One potential symptom of prediabetes can be darker skin spots on certain parts of the body, particularly the neck, elbows, knees, knuckles, and armpits. If prediabetes has progressed to type 2 diabetes, symptoms may include:

  • Frequent urination
  • Increased hunger and thirst
  • Physical fatigue
  • Blurry vision [3]

The only way to identify prediabetes is to test blood sugar levels. The Everlywell HbA1c test looks at an indicator of blood sugar levels over the last three months.

Risk Factors for Prediabetes

There are different risk factors for prediabetes. These can include:

  • Being older than 45
  • Having an immediate family member (parent, sibling, or child) with diabetes
  • Being diagnosed with polycystic ovarian syndrome (PCOS)
  • Having gestational diabetes at any point in life [4]

If you have more than one of these risk factors, it may be worth getting screened. There are many screening tests for prediabetes and diabetes, but a simple blood sugar test is enough to gain meaningful insights into your health and can help you determine if you have prediabetes [4].

Reversing Prediabetes

Can prediabetes be reversed? The simple answer is yes, but it will often take some work and significant changes to lifestyle, including exercise and healthy eating habits. Even then, there is no immediate assurance, but most experts agree that it is possible to slow down the progression of prediabetes [5].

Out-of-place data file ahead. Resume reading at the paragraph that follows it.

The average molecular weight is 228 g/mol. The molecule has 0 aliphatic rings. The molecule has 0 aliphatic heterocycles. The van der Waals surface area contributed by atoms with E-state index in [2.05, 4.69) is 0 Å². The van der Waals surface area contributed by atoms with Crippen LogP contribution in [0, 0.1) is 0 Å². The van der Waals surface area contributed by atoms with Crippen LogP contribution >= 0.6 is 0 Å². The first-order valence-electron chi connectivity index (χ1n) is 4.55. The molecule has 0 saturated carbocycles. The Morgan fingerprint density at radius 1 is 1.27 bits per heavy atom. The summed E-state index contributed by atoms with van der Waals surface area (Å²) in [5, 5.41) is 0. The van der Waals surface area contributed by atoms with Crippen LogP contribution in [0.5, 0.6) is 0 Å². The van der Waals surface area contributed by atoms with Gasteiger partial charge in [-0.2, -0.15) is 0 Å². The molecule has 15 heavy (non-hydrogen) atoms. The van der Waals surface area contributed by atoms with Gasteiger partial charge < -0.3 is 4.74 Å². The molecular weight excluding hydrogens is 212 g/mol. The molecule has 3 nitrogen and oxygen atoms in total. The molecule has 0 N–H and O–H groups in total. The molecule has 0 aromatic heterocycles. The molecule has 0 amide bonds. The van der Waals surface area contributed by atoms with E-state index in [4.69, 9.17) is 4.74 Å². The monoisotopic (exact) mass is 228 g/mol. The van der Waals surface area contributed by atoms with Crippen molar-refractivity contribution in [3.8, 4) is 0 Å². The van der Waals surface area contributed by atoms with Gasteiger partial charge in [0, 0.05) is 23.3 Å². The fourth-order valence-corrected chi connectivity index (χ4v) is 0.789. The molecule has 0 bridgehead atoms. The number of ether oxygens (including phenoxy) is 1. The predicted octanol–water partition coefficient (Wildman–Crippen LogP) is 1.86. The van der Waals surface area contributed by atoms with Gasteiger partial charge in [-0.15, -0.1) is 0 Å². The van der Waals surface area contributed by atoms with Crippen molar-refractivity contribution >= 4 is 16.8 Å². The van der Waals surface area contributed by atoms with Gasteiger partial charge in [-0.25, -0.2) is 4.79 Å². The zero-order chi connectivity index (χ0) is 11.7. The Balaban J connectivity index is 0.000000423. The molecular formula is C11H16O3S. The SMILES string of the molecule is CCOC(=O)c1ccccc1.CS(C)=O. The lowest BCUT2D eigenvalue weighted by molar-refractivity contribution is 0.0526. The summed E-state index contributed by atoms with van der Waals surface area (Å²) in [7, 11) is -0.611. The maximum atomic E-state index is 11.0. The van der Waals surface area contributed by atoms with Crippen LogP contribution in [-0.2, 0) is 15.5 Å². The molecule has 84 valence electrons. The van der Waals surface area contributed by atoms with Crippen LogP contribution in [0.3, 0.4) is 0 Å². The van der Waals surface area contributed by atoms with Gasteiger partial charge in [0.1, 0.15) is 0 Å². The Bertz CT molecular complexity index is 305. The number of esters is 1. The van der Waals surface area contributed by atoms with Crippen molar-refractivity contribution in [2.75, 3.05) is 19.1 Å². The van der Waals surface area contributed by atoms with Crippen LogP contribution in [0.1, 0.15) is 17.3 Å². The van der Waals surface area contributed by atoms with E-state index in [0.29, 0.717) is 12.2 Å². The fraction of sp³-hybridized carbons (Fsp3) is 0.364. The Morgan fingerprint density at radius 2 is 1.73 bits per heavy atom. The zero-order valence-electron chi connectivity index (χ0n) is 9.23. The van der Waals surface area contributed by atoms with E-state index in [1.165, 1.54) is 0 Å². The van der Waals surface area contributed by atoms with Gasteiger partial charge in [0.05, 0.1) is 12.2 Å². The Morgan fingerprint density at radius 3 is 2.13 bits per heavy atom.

Reversing or slowing the progression of prediabetes largely involves reducing blood sugar levels or otherwise keeping blood sugar from rising. To achieve this, there are some lifestyle changes to consider.

Watch What You Eat

Of course, modifying one’s diet is a great place to start when it comes to reducing blood sugar levels. Diet is one of the main things that influences blood sugar. Try to focus on consuming plenty of vegetables with every meal, lean sources of protein, and whole grains instead of sweets and simple carbohydrates. A lower carbohydrate and sugar diet will be helpful for individuals with prediabetes and or type 2 diabetes for lowering their blood sugar levels and Hemoglobin A1C [6].

Focus on advantageous foods that you can add into your routine, rather than foods to omit. However, when possible, trying to limit foods with a high glycemic index will be helpful for reducing blood sugar. The glycemic index measures a food’s effect on blood sugar. High glycemic foods cause immediate spikes in blood sugar, whereas foods that are lower on the glycemic index scale allow for fewer blood sugar spikes and more sustained energy levels. Going off glycemic index alone can be confusing for some people, so it is best to get advice from a qualified healthcare professional if looking for tailored, dietary guidance [7].

Get Moving